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Networking Is More Important Than Ever

Sept. 30, 2013

Can it really be true that a large number of employers are hiring someone they either know, or learned about from a personal referral? Can it really be true that a large number of employers don't take the time to comb through piles of resumes, conduct dozens of interviews or even post open positions? Can it really be true that doing well in school may not be enough? The answer, of course, is yes; and it means networking is more important than ever.

To be clear, I'm not talking about big/mid-size law firms that interview on campus. Those employers are mostly hiring off of resumes and interviews, and if you handle those well you may be able to get a job without much networking. However, many other employers are looking for people they know and trust. If that doesn't work, they ask trusted friends or colleagues who they know and recommend. Think of these two levels of association as Circle 1 and Circle 2.

So how can you make sure you are in one or both of those critical circles? Generally, you need to build and expand your network. More specifically, you need to increase the number of people who know and value both you AND your work. How?

Professors are a great place to start. Many employers trust the opinion of our professors and will call them when they have a job open to ask who they recommend. If you're the confident, outgoing type, volunteer to speak in class and nail every answer. If you're more of an introvert, that may mean you go to the professor's office to discuss a hypothetical running around in your head or go over your exam. Volunteering to do research for a professor is a great way to show your work ethic and skills.

The Career Development Office is another great place to network. I'm obviously meeting with numerous attorneys, hiring partners and recruiting coordinators each week. Angela gets calls all the time from employers looking for people and asking her opinion. Make sure we know you and what you're looking for so we can help create good matches between you and employers.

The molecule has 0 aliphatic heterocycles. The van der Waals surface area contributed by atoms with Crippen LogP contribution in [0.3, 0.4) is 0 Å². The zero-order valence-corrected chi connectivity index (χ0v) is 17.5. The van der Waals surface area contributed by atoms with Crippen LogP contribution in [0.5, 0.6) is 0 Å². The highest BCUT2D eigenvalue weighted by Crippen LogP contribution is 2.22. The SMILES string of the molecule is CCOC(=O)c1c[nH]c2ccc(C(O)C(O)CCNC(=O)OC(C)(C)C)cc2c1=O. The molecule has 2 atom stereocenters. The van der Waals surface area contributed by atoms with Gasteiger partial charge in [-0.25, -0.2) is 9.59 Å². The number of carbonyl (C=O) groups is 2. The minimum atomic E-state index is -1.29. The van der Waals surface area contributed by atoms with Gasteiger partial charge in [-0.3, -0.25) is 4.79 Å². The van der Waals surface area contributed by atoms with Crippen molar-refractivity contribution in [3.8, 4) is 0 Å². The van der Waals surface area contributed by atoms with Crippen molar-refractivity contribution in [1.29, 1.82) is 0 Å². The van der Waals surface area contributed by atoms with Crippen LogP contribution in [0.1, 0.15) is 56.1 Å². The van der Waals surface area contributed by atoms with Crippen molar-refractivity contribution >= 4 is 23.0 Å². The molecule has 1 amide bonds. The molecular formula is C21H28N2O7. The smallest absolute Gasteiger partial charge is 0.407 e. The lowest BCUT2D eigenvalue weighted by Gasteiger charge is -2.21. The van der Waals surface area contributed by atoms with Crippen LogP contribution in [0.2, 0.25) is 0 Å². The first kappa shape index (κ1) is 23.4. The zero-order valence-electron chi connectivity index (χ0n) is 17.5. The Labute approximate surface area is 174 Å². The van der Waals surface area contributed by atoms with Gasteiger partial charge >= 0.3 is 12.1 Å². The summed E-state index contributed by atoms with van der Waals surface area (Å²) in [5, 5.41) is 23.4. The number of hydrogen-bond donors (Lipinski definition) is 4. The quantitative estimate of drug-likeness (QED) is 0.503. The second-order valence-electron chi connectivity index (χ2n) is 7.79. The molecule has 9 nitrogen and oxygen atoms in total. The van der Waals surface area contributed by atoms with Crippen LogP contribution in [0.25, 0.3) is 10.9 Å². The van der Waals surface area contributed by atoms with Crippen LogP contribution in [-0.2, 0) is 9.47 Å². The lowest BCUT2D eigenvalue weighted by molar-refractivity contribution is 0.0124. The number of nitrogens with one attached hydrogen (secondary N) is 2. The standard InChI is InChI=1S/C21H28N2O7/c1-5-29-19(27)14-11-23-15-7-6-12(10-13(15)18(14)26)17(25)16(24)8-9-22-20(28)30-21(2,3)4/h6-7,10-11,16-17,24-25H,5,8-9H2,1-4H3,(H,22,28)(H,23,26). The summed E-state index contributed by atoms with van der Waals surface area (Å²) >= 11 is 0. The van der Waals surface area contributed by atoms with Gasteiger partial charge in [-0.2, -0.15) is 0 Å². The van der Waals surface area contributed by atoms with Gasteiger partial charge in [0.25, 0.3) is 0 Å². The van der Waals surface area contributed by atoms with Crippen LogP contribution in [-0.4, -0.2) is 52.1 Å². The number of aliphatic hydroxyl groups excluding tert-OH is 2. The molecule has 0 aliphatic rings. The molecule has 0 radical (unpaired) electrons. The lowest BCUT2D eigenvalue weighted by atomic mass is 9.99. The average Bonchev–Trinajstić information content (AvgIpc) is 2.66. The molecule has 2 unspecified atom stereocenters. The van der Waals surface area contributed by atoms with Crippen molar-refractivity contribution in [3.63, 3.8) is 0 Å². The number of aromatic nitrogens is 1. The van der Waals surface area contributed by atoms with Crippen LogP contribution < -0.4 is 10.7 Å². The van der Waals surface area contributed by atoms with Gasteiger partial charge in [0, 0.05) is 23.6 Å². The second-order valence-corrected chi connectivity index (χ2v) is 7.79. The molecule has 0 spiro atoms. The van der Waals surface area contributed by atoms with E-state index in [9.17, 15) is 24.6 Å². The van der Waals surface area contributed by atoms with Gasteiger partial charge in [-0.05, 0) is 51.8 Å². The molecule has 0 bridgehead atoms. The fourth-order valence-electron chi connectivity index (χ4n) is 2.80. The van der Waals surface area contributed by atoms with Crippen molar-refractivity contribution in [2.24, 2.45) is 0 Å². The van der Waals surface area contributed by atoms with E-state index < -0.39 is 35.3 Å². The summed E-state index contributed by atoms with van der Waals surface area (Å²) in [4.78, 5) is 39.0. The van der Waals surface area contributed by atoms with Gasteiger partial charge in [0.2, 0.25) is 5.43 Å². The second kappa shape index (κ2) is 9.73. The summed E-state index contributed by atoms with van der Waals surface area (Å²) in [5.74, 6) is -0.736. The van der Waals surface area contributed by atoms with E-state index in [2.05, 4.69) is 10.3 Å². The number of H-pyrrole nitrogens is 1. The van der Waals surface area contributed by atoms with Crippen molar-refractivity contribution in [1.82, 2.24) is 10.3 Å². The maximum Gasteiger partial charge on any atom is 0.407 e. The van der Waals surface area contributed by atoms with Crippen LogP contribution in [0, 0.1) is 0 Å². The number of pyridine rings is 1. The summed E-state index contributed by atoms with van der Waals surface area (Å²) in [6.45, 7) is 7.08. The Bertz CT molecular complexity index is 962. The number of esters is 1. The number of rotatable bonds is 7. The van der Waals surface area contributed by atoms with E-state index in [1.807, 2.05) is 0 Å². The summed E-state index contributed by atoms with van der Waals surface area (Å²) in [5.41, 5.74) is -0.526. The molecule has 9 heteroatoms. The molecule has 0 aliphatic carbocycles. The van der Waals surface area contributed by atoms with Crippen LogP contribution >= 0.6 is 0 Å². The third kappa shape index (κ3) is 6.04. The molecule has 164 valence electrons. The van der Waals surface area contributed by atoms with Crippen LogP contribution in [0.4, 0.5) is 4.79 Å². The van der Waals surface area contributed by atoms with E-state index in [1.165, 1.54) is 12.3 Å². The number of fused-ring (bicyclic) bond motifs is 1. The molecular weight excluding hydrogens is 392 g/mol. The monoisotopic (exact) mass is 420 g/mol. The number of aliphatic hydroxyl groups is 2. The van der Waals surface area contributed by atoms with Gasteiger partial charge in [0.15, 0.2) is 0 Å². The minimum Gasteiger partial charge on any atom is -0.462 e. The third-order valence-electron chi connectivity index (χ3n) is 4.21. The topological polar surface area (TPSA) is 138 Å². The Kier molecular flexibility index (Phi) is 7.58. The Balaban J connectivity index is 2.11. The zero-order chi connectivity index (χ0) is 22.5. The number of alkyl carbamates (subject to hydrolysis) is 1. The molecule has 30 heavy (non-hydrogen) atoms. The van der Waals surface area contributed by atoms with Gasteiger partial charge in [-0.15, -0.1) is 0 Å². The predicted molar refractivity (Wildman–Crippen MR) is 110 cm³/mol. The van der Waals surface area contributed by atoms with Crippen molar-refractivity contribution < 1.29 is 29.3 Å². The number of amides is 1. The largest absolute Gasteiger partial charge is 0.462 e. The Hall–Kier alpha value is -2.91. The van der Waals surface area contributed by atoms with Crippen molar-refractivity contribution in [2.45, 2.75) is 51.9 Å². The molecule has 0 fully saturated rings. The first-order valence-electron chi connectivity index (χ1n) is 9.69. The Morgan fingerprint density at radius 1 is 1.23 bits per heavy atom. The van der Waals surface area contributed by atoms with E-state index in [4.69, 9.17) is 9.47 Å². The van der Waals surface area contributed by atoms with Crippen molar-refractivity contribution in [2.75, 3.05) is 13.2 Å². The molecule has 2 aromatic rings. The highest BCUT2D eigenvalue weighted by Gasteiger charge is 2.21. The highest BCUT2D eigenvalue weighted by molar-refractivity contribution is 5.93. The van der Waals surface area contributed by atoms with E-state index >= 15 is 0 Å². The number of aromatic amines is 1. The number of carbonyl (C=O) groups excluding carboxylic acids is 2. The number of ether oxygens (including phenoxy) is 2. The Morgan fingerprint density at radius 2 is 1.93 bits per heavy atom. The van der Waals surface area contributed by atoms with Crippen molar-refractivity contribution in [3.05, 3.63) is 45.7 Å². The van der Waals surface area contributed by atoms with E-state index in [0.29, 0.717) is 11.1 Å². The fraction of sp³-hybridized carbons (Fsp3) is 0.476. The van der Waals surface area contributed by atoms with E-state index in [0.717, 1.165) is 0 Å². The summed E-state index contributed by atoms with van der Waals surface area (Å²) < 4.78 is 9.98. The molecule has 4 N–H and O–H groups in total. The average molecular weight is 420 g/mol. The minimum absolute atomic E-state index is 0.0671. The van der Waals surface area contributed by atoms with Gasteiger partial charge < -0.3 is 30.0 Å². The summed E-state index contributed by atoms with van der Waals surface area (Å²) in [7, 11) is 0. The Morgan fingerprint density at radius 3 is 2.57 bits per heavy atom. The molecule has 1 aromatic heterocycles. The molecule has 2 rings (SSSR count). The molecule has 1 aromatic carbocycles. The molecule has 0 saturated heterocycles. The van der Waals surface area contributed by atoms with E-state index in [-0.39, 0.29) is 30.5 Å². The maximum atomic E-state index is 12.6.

Your family and friends are a great network that many of you probably don't take advantage of. Even if you don't have any lawyers in the group, my guess is someone has used a lawyer to draft a will, handle a divorce, sue an insurance company, etc. Get some names of lawyers from your friends of family and see if they would feel comfortable introducing you.

Lastly, set up informational interviews with attorneys who do the type of work you'd like to do. The goal here is not to get a job right now, but rather to get on the radar screen of someone in your desired field. Ask them their advice and then ask if you can stay in touch with them. Then do what virtually nobody does: follow through! You will stand out and put yourself at the top of the list if they (or someone they know) is hiring.

Networking is going to play a role in the job search process for a vast majority of you, so embrace it. Take a small step today toward growing your network and follow it up with another one soon after; you'll be on your way!

Contact Information
CDO OFFICE: 254.710.1210
Angela Cruseturner
Assistant Dean of Career Development
Daniel Hare
Director of Career Development
Employer Relations


Monica Wright
CDO Office Manager
Career Development Student Advisory Council
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